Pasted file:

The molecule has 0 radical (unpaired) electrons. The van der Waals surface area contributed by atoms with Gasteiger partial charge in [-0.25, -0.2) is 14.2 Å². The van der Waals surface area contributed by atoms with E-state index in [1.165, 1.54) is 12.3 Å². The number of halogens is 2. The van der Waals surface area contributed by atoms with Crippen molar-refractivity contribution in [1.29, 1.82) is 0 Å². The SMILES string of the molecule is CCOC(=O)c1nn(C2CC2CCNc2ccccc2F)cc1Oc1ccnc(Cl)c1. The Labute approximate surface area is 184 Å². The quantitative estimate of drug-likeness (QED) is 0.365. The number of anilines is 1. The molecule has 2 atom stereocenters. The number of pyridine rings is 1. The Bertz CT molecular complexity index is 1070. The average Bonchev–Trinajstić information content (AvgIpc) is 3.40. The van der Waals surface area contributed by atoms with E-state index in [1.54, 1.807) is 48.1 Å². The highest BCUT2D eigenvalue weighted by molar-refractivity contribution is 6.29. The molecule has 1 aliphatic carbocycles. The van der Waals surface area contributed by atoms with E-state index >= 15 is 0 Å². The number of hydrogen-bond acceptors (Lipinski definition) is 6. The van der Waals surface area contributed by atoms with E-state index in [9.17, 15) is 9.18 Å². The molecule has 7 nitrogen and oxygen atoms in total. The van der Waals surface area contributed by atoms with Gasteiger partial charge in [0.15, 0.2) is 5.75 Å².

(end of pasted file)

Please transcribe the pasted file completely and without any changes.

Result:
The molecule has 0 radical (unpaired) electrons. The van der Waals surface area contributed by atoms with Gasteiger partial charge in [-0.25, -0.2) is 14.2 Å². The van der Waals surface area contributed by atoms with E-state index in [1.165, 1.54) is 12.3 Å². The number of halogens is 2. The van der Waals surface area contributed by atoms with Crippen molar-refractivity contribution in [1.29, 1.82) is 0 Å². The SMILES string of the molecule is CCOC(=O)c1nn(C2CC2CCNc2ccccc2F)cc1Oc1ccnc(Cl)c1. The Labute approximate surface area is 184 Å². The quantitative estimate of drug-likeness (QED) is 0.365. The number of anilines is 1. The molecule has 2 atom stereocenters. The number of pyridine rings is 1. The Bertz CT molecular complexity index is 1070. The average Bonchev–Trinajstić information content (AvgIpc) is 3.40. The van der Waals surface area contributed by atoms with E-state index in [1.54, 1.807) is 48.1 Å². The highest BCUT2D eigenvalue weighted by molar-refractivity contribution is 6.29. The molecule has 1 aliphatic carbocycles. The van der Waals surface area contributed by atoms with E-state index >= 15 is 0 Å². The number of hydrogen-bond acceptors (Lipinski definition) is 6. The van der Waals surface area contributed by atoms with E-state index in [9.17, 15) is 9.18 Å². The molecule has 7 nitrogen and oxygen atoms in total. The van der Waals surface area contributed by atoms with Gasteiger partial charge in [0.15, 0.2) is 5.75 Å².